And we’d be willing to venture a guess that Tesco probably has teams on the ground in places like Dallas, Houston, Austin, Chicago and other densely populated areas.

    We actually wonder if Wal-Mart would be better served by thinking a little less and acting on instinct a little more. Pay less attention to the consultants and analysts…and just go out and be Wal-Mart.

    Published on: March 1, 2007

    The Bellingham Herald reports that Washington State’s Whatcom County has “banned for six months new big box stores in unincorporated areas, becoming the fourth jurisdiction here to impose temporary or permanent bans on large retail development.” The moratorium on big box stores applies to any unit larger than 75,000 square feet.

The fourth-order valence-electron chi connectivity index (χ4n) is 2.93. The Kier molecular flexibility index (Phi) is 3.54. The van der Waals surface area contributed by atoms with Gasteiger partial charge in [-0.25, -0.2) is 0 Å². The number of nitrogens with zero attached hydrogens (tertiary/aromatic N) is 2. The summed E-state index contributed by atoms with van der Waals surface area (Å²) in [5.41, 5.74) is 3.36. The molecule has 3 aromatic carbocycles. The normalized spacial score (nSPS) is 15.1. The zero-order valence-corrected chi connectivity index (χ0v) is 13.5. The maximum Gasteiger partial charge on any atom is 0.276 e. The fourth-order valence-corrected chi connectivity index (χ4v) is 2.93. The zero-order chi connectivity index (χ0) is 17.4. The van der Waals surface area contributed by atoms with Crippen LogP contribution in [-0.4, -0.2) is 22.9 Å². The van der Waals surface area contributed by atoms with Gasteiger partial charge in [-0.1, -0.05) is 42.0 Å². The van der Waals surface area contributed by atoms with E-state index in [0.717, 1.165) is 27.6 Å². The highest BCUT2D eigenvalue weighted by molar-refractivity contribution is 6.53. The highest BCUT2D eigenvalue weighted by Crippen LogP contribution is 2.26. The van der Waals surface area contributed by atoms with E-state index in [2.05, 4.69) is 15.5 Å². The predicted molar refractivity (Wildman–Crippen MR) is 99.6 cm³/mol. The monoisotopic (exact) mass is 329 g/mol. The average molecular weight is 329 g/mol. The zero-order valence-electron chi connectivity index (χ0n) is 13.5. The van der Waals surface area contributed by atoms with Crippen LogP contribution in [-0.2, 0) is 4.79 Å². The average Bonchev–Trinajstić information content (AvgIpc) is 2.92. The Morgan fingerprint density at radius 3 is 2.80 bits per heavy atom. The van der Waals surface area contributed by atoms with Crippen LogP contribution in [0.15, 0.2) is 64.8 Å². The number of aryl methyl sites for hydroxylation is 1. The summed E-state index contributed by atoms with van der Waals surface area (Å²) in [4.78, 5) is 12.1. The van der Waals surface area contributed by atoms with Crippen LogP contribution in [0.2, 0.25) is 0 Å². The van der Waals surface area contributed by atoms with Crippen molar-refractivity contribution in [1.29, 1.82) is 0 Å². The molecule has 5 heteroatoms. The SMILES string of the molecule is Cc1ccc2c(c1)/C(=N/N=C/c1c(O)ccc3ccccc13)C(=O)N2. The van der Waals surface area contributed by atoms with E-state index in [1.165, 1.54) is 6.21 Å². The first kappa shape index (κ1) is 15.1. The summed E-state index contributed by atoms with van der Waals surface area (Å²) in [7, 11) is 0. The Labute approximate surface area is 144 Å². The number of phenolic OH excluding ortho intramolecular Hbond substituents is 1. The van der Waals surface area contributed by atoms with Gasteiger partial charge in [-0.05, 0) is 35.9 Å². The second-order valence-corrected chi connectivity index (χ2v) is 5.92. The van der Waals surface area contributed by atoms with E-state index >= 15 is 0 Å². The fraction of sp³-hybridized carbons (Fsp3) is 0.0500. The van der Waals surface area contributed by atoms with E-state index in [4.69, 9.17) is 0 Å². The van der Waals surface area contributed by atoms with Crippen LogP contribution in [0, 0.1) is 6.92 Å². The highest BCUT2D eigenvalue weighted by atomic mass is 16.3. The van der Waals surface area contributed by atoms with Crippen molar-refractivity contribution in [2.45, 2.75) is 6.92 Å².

The paper says that Bellingham, Washington, has permanently banned all stores larger than 90,000 square feet, while Ferndale has a temporary ban on stores bigger than 75,000 square feet, and Lynden has a permanent ban on stores larger than 65,000 square feet.
    KC's View:
    Like it or not, consumers have every right to dictate such conditions for the communities where they live…just as consumers become more empowered every day to take control over the shopping experiences and the foods they enjoy.

    Published on: March 1, 2007

    The Arizona Republic reports that Bashas’ has begun adding shade canopies to several of its parking lots and plans to add more – all in the name of giving its customers a little protection from the blistering heat of summer…not to mention providing a differential advantage not offered by competitors such as Fry's Food Stores of Arizona and Safeway.